Comment Five: Both the McCain plan offered in 2008 and the Republican plans offered in 2017 include funding for high-risk pools set up by states for people that cannot get coverage on state exchange or through their employer. High-risk pools are not a cost-effective way to cover people with pre-existing conditions.
Many people have pre-existing conditions and people with pre-existing conditions are expensive to insure. The HHS estimated that around 61 million non-elderly people have pre-existing conditions that qualify them for high-risk pools under the eligibility requirement for high-risk pools that existed prior to the ACA. Moreover, around 133 million non-elderly people would be viewed as having a pre-existing condition under the underwriting procedures generally employed by insurance companies. Under some health care proposals, these people could be either denied coverage or charged higher premiums.
Around 18 million people with pre-existing conditions were uninsured in 2010 prior to the implementation of the ACA. Over $90 billion per year is required to insure these people. Recent republican proposal for new high-risk pools allocated around $10 billion per year.
HHS report on number of Americans with Pre-existing conditions:
The use of high-risk pools to cover people who cannot get insurance in a market place that allows insurance companies to either deny coverage for pre-existing conditions or base rates on insurance premiums would leave many people uninsured.
Comment Six: The proposal for a private-public partnership offered in this paper will cover far more people at lower cost than high-risk pools. Under the private-public partnership the private insurance company will cover all expenses over a certain threshold and the government will pay all or most expenses over the threshold. The private-public partnership could substantially reduce the cost of private insurance depending upon the threshold limiting annual health expenditures by the private insurance firm and the share of expenses for the private firm over the threshold. The cost sharing would also substantially reduce the variability of insurance expenditures, which could stabilize premiums.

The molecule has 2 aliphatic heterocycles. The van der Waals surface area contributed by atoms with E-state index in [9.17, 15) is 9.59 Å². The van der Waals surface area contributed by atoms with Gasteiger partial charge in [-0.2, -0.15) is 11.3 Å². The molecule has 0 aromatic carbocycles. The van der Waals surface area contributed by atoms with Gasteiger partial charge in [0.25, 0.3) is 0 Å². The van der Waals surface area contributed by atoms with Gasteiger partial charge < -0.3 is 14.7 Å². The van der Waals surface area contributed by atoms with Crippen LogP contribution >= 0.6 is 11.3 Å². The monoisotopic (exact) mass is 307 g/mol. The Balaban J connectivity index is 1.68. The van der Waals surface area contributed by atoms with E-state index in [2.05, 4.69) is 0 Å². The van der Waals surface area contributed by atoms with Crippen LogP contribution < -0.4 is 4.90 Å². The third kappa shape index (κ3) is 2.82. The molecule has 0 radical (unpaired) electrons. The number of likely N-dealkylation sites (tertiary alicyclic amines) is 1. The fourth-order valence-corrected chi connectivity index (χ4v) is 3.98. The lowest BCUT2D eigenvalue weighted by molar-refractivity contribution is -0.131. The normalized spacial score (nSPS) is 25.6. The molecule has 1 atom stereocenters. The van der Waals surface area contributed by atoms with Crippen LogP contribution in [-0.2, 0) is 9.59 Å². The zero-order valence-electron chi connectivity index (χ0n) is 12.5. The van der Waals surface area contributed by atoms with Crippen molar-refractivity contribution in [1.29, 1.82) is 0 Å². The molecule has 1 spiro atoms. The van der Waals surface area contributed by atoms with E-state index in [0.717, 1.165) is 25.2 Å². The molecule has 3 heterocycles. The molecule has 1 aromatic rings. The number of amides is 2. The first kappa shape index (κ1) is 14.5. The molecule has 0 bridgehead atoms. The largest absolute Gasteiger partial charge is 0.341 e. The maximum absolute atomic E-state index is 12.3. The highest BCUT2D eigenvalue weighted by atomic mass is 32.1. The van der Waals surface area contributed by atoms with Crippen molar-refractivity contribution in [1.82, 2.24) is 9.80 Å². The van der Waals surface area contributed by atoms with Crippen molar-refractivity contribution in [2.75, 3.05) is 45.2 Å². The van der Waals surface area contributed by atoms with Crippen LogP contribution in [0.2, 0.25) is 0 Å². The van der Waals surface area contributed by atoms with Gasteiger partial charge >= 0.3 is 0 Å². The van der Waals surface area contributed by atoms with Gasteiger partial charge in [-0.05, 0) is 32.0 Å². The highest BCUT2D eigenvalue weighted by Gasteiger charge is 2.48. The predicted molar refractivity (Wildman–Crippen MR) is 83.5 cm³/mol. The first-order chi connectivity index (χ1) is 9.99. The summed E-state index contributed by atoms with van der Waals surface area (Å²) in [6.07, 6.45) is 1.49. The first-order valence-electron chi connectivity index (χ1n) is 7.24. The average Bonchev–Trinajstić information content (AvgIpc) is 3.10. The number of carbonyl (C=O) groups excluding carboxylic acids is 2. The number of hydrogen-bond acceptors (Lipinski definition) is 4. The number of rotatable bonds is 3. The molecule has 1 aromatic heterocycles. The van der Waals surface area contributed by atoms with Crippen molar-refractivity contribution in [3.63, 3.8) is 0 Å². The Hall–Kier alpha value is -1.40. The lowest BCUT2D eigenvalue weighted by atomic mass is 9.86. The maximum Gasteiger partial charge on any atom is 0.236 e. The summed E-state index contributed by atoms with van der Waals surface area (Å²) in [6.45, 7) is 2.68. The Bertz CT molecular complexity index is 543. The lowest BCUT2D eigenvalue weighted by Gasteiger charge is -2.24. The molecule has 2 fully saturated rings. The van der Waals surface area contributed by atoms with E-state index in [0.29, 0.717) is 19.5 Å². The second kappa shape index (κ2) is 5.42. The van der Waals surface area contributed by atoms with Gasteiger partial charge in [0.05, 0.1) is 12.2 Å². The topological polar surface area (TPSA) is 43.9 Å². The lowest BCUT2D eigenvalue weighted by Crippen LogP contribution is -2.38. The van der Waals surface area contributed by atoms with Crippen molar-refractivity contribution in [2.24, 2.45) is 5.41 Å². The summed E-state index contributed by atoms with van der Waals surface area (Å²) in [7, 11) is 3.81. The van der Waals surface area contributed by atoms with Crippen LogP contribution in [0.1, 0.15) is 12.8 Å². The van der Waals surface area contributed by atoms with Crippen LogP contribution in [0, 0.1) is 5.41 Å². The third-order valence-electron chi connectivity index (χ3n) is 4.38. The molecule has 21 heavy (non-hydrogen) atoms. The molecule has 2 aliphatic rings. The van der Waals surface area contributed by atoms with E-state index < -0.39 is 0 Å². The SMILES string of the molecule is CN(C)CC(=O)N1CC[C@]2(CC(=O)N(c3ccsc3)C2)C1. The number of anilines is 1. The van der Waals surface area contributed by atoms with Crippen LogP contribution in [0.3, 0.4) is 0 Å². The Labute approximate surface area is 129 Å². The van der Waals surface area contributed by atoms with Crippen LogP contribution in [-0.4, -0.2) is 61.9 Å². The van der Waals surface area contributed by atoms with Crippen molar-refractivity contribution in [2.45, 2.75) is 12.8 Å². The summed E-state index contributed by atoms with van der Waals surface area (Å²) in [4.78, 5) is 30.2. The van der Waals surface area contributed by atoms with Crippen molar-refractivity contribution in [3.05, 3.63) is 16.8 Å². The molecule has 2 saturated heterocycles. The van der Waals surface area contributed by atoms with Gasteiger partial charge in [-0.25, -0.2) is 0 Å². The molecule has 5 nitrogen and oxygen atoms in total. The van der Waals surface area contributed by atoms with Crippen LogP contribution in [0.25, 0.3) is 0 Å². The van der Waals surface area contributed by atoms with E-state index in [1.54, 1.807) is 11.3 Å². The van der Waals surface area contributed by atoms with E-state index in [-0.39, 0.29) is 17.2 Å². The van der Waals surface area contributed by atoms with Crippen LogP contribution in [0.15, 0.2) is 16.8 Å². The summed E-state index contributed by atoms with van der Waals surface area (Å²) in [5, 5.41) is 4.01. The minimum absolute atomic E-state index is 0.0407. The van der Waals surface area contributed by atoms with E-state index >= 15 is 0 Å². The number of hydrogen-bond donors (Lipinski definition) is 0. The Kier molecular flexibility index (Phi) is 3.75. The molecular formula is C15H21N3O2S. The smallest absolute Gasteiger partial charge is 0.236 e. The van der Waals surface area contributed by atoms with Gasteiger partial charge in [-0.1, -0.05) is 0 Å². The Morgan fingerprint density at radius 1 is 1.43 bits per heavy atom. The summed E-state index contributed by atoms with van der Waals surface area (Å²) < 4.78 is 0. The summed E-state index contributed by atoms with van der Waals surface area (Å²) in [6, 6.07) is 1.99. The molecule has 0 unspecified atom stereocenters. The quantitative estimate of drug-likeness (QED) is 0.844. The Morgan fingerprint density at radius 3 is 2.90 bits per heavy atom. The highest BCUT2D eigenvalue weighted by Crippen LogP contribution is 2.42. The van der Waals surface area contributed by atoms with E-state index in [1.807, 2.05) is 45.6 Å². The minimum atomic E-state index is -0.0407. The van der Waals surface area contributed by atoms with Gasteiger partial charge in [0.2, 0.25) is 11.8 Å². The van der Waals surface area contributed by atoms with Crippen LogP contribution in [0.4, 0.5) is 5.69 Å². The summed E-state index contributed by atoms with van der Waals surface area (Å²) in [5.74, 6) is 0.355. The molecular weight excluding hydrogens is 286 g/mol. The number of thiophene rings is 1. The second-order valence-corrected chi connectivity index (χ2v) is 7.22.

One way to implement this program is to provide automatic enrollment into Medicaid for people who purchase a health insurance plan with an annual cap on expenditures (perhaps $40,000). This approach essentially turns Medicaid into a reinsurance program. However, in contrast to some reinsurance schemes, government payments would be made directly to customers rather than insurance firms. The cost of this approach would be borne by the government and would depend on the number of high-cost cases, which is not knowable in advance. However, the cost sharing arrangement would be smaller than a high-risk pool, which insured the same number of people.
For more information on the costs and benefits of this approach see my previous blog on the topic
A proposed public-private health insurance hybrid:
Comment Seven: The current proposal relies on age-rated premiums where age rating is set at 3.5 to 1. As discussed in comment five above, the cost of unrestricted underwriting based on health status would be extremely high. It would be useful to compare insurance premiums and costs of the partnership for the situation where premiums are purely determined by age to a rule where premiums are determined by both age and health status. (For example, premiums would be allowed to vary 3.5 to 1 based on age with a 5 percent penalty for people with pre-existing conditions).
People would be allowed to purchase the public-private partnership based on some formula, like purchase the private partnership if premiums on the purely private plan were more than 9 percent of income. I suspect, but cannot prove, that a rule allowing insurance companies to consider health status when setting premiums would substantially increase government subsidies compared to a rule where premiums are exclusively determined by age. Clearly the most expensive government subsidy would occur when insurance companies could deny all applicants with pre-existing conditions and/or premiums were entirely determined by health status.
Comment Eight: The primary reason why state exchange market places have disproportionately fewer enrollees between the age of 18 and 26 is that the ACA allows young adults to remain on their parent’s health insurance policy and most working-age people have employer-based policy. Polices could be implemented to encourage young adults to leave their parent’s policy in favor of a state exchange policy. However, this may not be necessary.
Polices that move more working-age households to state exchange market places will automatically increase the number of young adults with state-exchange coverage. An empirical analysis based exclusively on people over 26 finds that in this truncated group participants in state exchange market places are younger than people with employer-based policies.
Concluding Remarks: The ACA created a separate health insurance market for working-age people without an offer employer-based insurance. In this case, separate is not equal. The ACA can only be fixed by creating incentives for people to move from employer-based insurance to independent market places.